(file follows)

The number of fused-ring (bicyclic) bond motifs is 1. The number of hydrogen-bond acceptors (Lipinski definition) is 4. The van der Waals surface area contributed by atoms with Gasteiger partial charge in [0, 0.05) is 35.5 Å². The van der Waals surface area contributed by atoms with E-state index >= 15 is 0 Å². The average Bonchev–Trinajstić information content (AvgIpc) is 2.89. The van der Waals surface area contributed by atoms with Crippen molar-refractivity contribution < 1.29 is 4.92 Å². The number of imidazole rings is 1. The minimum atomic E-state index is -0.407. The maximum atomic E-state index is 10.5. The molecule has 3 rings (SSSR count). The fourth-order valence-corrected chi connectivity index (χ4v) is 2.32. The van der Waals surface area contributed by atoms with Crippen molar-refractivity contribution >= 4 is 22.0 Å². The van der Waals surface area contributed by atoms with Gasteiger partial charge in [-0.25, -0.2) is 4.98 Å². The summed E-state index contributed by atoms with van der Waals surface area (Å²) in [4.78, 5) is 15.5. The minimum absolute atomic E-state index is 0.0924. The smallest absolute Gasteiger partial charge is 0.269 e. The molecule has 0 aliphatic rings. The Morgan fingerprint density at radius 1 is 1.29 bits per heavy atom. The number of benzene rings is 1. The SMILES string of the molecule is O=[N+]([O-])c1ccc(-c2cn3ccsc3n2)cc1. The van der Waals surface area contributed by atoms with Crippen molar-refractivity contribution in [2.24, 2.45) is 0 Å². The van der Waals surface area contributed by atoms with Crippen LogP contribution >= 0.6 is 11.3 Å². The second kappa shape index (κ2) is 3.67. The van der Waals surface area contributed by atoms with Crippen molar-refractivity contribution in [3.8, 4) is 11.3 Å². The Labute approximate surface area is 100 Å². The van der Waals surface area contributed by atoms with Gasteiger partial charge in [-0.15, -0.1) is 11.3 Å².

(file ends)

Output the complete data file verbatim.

The number of fused-ring (bicyclic) bond motifs is 1. The number of hydrogen-bond acceptors (Lipinski definition) is 4. The van der Waals surface area contributed by atoms with Gasteiger partial charge in [0, 0.05) is 35.5 Å². The van der Waals surface area contributed by atoms with E-state index >= 15 is 0 Å². The average Bonchev–Trinajstić information content (AvgIpc) is 2.89. The van der Waals surface area contributed by atoms with Crippen molar-refractivity contribution < 1.29 is 4.92 Å². The number of imidazole rings is 1. The minimum atomic E-state index is -0.407. The maximum atomic E-state index is 10.5. The molecule has 3 rings (SSSR count). The fourth-order valence-corrected chi connectivity index (χ4v) is 2.32. The van der Waals surface area contributed by atoms with Crippen molar-refractivity contribution >= 4 is 22.0 Å². The van der Waals surface area contributed by atoms with Gasteiger partial charge in [-0.25, -0.2) is 4.98 Å². The summed E-state index contributed by atoms with van der Waals surface area (Å²) in [4.78, 5) is 15.5. The minimum absolute atomic E-state index is 0.0924. The smallest absolute Gasteiger partial charge is 0.269 e. The molecule has 0 aliphatic rings. The Morgan fingerprint density at radius 1 is 1.29 bits per heavy atom. The number of benzene rings is 1. The SMILES string of the molecule is O=[N+]([O-])c1ccc(-c2cn3ccsc3n2)cc1. The van der Waals surface area contributed by atoms with Crippen molar-refractivity contribution in [2.24, 2.45) is 0 Å². The van der Waals surface area contributed by atoms with Crippen LogP contribution >= 0.6 is 11.3 Å². The second kappa shape index (κ2) is 3.67. The van der Waals surface area contributed by atoms with Crippen molar-refractivity contribution in [3.8, 4) is 11.3 Å². The Labute approximate surface area is 100 Å². The van der Waals surface area contributed by atoms with Gasteiger partial charge in [-0.15, -0.1) is 11.3 Å².